My Dinner with Johan
TomChick - News - 03/27/08 - Link

Paradox Interactive is tiny. I'm told there are 22 people there. I guess I'd figured the company was as massive as their strategy games, crammed to the gills with artists, programmers, and beta testers. Well, maybe not beta testers. The conventional wisdom about a Paradox games is to wait for the first patch. But now they have a full time QA person. We'll see how that goes.

Paradox is also relatively young. They've been around for about ten years, but I tend to think of them as an old company because their strategy games are so niche. I mean, these are the kinds of games you could play on an Apple II back in the day, right? So I was a bit surprised at how young Johan Andersson looks. He's their main developer guy, and he's been around since the beginning. He's the name you see in interviews and on the company's official forum posts. And even though he's 34, he doesn't really look it.

He's a slight fellow, and he says he's recently lost weight by dabbling with being a vegetarian. "I have meat once a week," he confesses. He ponders what to get on his pizza and eventually decides to go with just sun dried tomatoes and cheese.

Andersson has just arrived from Stockholm to visit a few US cities, where he'll deliver review copies of Europa Universalis: Rome, along with a demonstration to help newbie reviewers on their way up the learning curve. You can see all over the internet what Paradox is trying to avoid: bad reviews from people for whom their games are not intended. These are, after all, not for everyone.

In fact, they're for a select few. The average Civ IV player might look at the box for a Europa Universalis and think, 'Hey, I'm ready for this!', only to be baffled by the complexity and general aimlessness. Paradox has a laser beam focus on its target audience, and they've done very little to try to grow beyond that audience. There is no talk of streamlining the gameplay, or making console friendly ports, or even revising their basic model to make it more accessible. For that, there's GamersGate, Paradox's online digitial distribution service, which caters to a much larger audience with its variety of titles. It must afford Andersson the luxury of making these detailed strategy games that only a German could love.

The airline has lost Andersson's luggage, so he has to demo EU: Rome for me without a mouse. I consider making a snarky comment about how Paradox should have put more hotkeys into the game (and, dammit, they should have!), but I figure that's a pretty mean thing to do to a guy who doesn't even have a change of clothes or a toothbrush.

Over dinner, I ask Andersson about the controversy among Europa Univeralis fans who complain that the third game was too sandboxy, and that the series needs the historical fidelity of the first two games. It's a common complaint from die-hard EU fans. Just ask Troy Goodfellow, who will probably hold forth at length about it.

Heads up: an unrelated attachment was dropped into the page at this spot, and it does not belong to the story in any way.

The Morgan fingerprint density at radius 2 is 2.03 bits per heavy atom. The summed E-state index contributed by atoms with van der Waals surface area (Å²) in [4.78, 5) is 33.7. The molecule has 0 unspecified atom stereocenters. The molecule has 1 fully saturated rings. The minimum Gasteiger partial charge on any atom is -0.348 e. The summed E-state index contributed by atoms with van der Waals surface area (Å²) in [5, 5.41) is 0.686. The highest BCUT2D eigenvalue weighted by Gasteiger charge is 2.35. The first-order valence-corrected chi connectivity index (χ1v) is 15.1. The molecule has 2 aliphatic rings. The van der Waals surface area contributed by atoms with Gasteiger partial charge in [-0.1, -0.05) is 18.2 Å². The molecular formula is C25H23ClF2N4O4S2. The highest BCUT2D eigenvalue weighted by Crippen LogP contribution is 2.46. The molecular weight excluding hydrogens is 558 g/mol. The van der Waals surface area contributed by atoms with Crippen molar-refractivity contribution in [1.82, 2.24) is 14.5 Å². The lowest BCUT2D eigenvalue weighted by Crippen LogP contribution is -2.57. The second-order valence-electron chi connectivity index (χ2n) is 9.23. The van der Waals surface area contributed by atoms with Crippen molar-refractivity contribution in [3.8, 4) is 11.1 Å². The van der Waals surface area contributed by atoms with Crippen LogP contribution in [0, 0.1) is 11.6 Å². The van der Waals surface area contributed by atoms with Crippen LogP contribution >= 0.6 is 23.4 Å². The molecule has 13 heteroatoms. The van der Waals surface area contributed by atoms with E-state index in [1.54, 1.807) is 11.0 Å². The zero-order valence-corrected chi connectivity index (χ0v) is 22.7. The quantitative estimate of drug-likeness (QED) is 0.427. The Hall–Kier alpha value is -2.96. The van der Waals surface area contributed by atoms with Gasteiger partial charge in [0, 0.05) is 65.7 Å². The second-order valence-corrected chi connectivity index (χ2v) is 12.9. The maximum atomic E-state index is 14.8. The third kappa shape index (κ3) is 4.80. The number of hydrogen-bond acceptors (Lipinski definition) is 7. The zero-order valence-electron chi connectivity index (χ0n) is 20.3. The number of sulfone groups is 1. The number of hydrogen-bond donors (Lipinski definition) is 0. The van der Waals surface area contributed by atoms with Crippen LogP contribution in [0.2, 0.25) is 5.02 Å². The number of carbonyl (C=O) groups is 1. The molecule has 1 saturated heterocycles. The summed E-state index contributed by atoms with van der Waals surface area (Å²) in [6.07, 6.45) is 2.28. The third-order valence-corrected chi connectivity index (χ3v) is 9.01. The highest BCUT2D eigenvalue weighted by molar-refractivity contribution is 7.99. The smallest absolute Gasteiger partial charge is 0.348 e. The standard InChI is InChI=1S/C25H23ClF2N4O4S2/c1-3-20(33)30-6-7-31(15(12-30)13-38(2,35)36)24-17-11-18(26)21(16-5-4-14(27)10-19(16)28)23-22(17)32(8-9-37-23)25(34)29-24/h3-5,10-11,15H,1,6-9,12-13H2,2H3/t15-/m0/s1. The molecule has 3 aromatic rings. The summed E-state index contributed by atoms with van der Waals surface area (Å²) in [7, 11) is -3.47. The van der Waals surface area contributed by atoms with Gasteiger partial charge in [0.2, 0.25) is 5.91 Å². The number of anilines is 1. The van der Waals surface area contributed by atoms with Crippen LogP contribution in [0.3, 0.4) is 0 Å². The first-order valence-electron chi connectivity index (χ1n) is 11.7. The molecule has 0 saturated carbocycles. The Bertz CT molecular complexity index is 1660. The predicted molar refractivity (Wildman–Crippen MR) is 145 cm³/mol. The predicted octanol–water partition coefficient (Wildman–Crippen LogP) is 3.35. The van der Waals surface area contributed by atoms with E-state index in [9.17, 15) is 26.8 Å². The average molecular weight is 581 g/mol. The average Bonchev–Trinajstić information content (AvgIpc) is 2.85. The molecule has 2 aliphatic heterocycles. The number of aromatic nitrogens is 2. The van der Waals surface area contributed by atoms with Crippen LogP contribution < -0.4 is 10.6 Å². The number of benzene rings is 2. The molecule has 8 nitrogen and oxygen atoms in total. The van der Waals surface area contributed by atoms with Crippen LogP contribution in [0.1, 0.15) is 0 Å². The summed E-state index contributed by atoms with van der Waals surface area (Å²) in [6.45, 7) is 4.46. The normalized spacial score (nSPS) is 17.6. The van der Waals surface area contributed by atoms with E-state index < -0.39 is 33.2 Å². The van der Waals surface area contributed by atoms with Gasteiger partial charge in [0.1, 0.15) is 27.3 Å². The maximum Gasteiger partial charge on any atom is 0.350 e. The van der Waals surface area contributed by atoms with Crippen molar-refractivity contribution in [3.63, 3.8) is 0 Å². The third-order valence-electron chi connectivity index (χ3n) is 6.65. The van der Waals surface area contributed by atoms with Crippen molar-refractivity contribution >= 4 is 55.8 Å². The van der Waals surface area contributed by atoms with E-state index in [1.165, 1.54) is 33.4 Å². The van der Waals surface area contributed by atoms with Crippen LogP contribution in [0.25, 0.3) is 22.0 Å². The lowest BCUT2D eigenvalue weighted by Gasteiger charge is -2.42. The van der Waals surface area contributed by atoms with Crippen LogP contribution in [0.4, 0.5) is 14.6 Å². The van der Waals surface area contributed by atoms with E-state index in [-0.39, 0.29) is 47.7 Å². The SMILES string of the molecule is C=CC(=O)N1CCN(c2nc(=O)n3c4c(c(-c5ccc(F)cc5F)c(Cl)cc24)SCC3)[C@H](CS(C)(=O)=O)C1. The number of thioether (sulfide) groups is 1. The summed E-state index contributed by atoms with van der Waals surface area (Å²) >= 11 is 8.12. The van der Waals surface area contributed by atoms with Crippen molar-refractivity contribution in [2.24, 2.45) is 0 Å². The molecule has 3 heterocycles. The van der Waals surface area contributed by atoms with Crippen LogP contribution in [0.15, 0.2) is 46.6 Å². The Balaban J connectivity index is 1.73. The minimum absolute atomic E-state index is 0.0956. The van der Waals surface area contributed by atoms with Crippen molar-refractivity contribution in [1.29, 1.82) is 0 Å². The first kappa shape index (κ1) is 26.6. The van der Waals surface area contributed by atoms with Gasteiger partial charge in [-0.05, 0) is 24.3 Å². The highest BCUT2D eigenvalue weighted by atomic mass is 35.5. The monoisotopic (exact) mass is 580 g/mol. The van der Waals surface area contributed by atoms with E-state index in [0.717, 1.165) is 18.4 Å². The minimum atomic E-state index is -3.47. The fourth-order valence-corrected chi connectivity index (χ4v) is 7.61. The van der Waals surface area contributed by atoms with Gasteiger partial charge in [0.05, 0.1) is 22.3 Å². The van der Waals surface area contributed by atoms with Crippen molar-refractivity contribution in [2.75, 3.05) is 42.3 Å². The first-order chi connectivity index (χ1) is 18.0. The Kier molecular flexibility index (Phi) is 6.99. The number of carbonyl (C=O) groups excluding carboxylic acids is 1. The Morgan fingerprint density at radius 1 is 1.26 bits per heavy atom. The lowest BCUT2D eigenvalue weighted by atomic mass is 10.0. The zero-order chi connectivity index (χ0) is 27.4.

"EU2 really didn't work as a long-term game," Andersson says. "It works in a World War II game, which is just a few years. They can have a more rigid history to follow. But it doesn't work in a game that lasts several hundred years, where you're playing Spain, and Spain is very prosperous and you still get the Spanish bankruptcy, or Hungary's the greatest power on earth, but you still get inherited by Austria because that's what happened historically. It doesn't make sense in a long-term history [game]."

I wasn't aware that the developer had come down on one side or the other of the issue. It almost sounds like he's disowning the EU2 model. "Yeah, I've been communicating that on the forums for the last three, four years. It's a model that doesn't work. I mean, Crusader Kings doesn't have it. EU3 doesn't have it. Hearts of Iron has it, but it works. But EU2, it really didn't work in the long run." Furthermore, he says that EU2 was their worst selling game.

I'm also surprised to learn that Paradox's best selling game is Hearts of Iron II, which applies their epic scope to World War II. To poor effect, in my opinion. But what do I know? It's their most successful game. I guess everyone loves World War II. Or at least they love it more than Medieval or Renaissance Europe.

Andersson quickly wraps up his EU: Rome demo to get a taxi to the airport, where he's flying on to San Francisco to meet with other publications as well as he hopes his luggage.

CORRECTION: I checked the tape and my recollection of Johan's comment about the sales of EU2 is wrong. After I asked which was their most commercially successful game, he talked about a bit about HOI2 and then volunteered the following: "Of the EU's, I think EU2 is the one that sold the far least of the EU games."

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